There was an attempt by some to show acceptance of the freedom of expression to play any music, but once a disclaimer is attached (it should not lead to violence), it becomes clear that such freedom falls under the realm of ‘reasonable restrictions’, whose interpretation will depend on those exercising the power.
I completely agree with Tarun regarding the hypocrisy of using the argument of freedom of expression, and I have a very relevant example from the reservation saga from a couple of months ago. Many Khasi messaged me privately that they agreed with my position against the review of the reservation policy and that the whole issue was nothing but an attempt to gain political mileage. However, when I asked them if they could also share their views in public, they politely refused because they feared backlash.
They were especially worried that taking such a stand would invite allegations of being a ‘traitor’ to the community. There has always been censorship for taking a divergent stand, especially on emotional issues where the supposed good of the community is at stake. For example, how will Khasi society react if a Khasi takes a stand against the introduction of ILP or marginalisation of the non-indigenous community in the state, to name just two? I think we know the answer to that question. So, like Tarun said, let’s not be hypocrites.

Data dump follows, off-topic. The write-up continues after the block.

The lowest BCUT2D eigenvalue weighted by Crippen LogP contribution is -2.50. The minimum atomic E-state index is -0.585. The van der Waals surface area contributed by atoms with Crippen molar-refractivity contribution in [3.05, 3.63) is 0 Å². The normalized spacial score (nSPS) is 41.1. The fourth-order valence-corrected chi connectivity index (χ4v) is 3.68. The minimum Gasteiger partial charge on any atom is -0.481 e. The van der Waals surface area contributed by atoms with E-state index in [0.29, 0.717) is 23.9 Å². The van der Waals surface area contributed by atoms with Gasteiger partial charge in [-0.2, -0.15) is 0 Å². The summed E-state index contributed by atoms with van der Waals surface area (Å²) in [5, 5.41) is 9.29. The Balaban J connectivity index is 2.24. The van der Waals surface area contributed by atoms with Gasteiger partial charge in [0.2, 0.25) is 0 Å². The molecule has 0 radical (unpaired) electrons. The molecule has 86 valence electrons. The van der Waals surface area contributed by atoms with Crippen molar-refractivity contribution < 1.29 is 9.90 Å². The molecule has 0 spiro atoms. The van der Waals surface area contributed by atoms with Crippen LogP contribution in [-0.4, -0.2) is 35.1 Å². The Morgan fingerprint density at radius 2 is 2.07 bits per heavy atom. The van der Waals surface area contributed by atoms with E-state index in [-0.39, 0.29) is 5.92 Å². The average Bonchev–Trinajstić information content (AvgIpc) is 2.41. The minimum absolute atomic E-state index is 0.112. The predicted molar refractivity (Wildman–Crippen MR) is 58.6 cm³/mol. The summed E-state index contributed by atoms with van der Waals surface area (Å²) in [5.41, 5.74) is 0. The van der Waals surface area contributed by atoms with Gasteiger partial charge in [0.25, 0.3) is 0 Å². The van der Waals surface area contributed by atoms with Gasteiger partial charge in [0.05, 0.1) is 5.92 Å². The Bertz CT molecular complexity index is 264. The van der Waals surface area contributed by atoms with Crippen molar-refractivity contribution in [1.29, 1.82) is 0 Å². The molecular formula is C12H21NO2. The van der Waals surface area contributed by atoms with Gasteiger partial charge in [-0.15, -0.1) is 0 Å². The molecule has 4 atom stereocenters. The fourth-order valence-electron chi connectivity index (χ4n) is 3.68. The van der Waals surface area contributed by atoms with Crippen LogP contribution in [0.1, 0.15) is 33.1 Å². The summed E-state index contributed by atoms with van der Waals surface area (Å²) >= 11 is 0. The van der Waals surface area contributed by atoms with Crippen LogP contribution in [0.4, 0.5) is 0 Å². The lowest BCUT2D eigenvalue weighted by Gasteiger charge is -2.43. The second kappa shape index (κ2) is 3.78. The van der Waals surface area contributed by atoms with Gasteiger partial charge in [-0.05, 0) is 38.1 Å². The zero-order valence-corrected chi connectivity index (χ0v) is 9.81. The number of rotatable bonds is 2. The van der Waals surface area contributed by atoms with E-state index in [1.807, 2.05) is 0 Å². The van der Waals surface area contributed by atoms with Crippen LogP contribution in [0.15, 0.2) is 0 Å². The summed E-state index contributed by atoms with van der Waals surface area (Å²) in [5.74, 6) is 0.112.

The censorship that exists in Khasi society is enforced by various bodies, which range from the Church to pressure groups that are quick to brand someone as anti-Christian or anti-Jaidbynriew if there is an opinion different from what they profess. Excommunications, threats of violence, or actual violence are used as deterrents to suppress any divergent view. The government is nothing but an extension of that psyche of society, which is threatening to use legal means to punish those who espouse a view that goes against their interests.